Data Walls: Helpful or Damaging?

Although I believe that Data Driven Instruction is the key to successful teaching, the use of a data wall is a horrible idea. Never should a student be compared with another student, or a teacher's data be compared with another teacher's.
I will never be convinced that using a data wall would ever boost student performance, I believe their effect to be quite the opposite. Even if these walls are hidden in closets and offices, if they are in view of anyone beside the teacher, child, parent, or administrator, confidences have been broken by use of this public humiliation system. 
Rather, use Excel, or whatever spreadsheet you desire to keep that important data. Keep it in your file drawer or on your computer where it belongs. This information is to inform your instruction, not for public scrutiny.

I still remember the data walls of my childhood, placing stickers on the chart as one conquers a skill. Yep! I was that student who had all of their stars. My ice cream scoops for reading books went from floor to ceiling! These visual displays were terrific! What was not to love about it?  Then, I reached 7th grade and met Mrs. Anderson. For some reason (probably had something to do with my older siblings), she hated me from the start. She had a data wall. She used her data wall to record mis-steps, talking, late homework, etc. I finally saw as a 12 year old what my academically struggling peers knew many years before. That wall was horrifying! Each time I sneezed, another check went on that data wall, and soon, my checks outnumbered my peers about 50 to 1. "I will have to make my chart bigger with Kathy in our class." She said one day with a chuckle. I went home that day destroyed! It took me two years before I would try in school again. Data Walls? No way!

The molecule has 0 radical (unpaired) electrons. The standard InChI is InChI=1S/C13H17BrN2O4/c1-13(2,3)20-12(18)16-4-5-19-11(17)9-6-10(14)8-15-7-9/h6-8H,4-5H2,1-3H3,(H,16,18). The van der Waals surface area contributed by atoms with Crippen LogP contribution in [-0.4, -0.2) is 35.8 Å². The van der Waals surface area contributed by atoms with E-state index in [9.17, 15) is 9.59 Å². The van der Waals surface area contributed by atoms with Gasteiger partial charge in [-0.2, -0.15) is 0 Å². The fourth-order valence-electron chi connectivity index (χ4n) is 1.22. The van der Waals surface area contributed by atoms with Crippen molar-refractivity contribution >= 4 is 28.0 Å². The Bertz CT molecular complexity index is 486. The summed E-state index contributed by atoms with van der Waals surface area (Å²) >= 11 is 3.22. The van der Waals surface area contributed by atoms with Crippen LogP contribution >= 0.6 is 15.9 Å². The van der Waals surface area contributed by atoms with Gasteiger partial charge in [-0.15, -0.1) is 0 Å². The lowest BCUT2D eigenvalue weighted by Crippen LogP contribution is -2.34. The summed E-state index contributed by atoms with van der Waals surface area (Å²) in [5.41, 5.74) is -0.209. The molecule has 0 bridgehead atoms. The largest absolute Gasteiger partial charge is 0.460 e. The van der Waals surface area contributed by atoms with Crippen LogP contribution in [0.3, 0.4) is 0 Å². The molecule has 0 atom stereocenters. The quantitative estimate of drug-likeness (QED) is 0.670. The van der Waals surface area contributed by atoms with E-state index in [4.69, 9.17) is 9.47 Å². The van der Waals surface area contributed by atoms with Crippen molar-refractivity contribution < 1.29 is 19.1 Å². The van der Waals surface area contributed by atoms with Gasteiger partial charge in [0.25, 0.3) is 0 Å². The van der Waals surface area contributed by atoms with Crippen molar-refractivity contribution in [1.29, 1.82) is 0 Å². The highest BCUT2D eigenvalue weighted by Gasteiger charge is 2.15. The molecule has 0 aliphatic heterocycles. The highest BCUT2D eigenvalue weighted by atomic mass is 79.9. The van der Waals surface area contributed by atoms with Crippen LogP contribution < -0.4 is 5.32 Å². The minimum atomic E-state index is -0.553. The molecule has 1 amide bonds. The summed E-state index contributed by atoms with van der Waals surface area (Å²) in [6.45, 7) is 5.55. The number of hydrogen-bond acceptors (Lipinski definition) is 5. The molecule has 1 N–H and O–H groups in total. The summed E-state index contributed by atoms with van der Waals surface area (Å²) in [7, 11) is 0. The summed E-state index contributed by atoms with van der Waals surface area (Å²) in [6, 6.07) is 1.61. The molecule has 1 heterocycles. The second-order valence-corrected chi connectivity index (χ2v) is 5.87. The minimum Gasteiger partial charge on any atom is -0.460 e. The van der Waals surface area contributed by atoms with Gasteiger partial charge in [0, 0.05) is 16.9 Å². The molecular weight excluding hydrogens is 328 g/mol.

To read more check out this article on Conversation Ed.